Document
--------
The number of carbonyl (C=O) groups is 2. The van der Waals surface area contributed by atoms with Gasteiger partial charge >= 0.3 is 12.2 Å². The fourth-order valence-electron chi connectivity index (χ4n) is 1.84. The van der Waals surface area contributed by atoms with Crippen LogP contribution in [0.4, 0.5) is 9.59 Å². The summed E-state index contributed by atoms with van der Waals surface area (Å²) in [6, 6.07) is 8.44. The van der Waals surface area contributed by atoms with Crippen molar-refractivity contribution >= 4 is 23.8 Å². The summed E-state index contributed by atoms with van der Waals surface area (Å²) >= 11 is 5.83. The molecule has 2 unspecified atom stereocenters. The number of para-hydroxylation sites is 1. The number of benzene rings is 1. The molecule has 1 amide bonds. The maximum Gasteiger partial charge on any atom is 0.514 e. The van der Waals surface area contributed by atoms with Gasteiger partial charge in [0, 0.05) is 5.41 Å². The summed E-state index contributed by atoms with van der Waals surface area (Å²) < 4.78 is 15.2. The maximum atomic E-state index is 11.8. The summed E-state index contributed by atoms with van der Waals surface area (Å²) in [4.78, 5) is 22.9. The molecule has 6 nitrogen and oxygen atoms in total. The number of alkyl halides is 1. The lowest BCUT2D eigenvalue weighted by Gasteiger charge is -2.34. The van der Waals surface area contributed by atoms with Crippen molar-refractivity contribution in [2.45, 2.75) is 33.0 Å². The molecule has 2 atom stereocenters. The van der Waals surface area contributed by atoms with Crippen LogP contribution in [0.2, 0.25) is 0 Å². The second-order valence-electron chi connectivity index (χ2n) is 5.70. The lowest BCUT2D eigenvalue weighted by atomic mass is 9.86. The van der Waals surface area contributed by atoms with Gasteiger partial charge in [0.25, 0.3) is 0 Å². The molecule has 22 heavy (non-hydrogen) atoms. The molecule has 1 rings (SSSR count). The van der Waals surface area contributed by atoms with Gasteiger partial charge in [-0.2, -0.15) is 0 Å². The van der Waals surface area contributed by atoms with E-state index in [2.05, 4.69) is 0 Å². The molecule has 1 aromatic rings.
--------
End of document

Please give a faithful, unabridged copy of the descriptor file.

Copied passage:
The number of carbonyl (C=O) groups is 2. The van der Waals surface area contributed by atoms with Gasteiger partial charge >= 0.3 is 12.2 Å². The fourth-order valence-electron chi connectivity index (χ4n) is 1.84. The van der Waals surface area contributed by atoms with Crippen LogP contribution in [0.4, 0.5) is 9.59 Å². The summed E-state index contributed by atoms with van der Waals surface area (Å²) in [6, 6.07) is 8.44. The van der Waals surface area contributed by atoms with Crippen molar-refractivity contribution >= 4 is 23.8 Å². The summed E-state index contributed by atoms with van der Waals surface area (Å²) >= 11 is 5.83. The molecule has 2 unspecified atom stereocenters. The number of para-hydroxylation sites is 1. The number of benzene rings is 1. The molecule has 1 amide bonds. The maximum Gasteiger partial charge on any atom is 0.514 e. The van der Waals surface area contributed by atoms with Gasteiger partial charge in [0, 0.05) is 5.41 Å². The summed E-state index contributed by atoms with van der Waals surface area (Å²) < 4.78 is 15.2. The maximum atomic E-state index is 11.8. The summed E-state index contributed by atoms with van der Waals surface area (Å²) in [4.78, 5) is 22.9. The molecule has 6 nitrogen and oxygen atoms in total. The number of alkyl halides is 1. The lowest BCUT2D eigenvalue weighted by Gasteiger charge is -2.34. The van der Waals surface area contributed by atoms with Crippen molar-refractivity contribution in [2.45, 2.75) is 33.0 Å². The molecule has 2 atom stereocenters. The van der Waals surface area contributed by atoms with Crippen LogP contribution in [0.2, 0.25) is 0 Å². The second-order valence-electron chi connectivity index (χ2n) is 5.70. The lowest BCUT2D eigenvalue weighted by atomic mass is 9.86. The van der Waals surface area contributed by atoms with Gasteiger partial charge in [0.25, 0.3) is 0 Å². The molecule has 22 heavy (non-hydrogen) atoms. The molecule has 1 rings (SSSR count). The van der Waals surface area contributed by atoms with Gasteiger partial charge in [-0.2, -0.15) is 0 Å². The van der Waals surface area contributed by atoms with E-state index in [2.05, 4.69) is 0 Å². The molecule has 1 aromatic rings.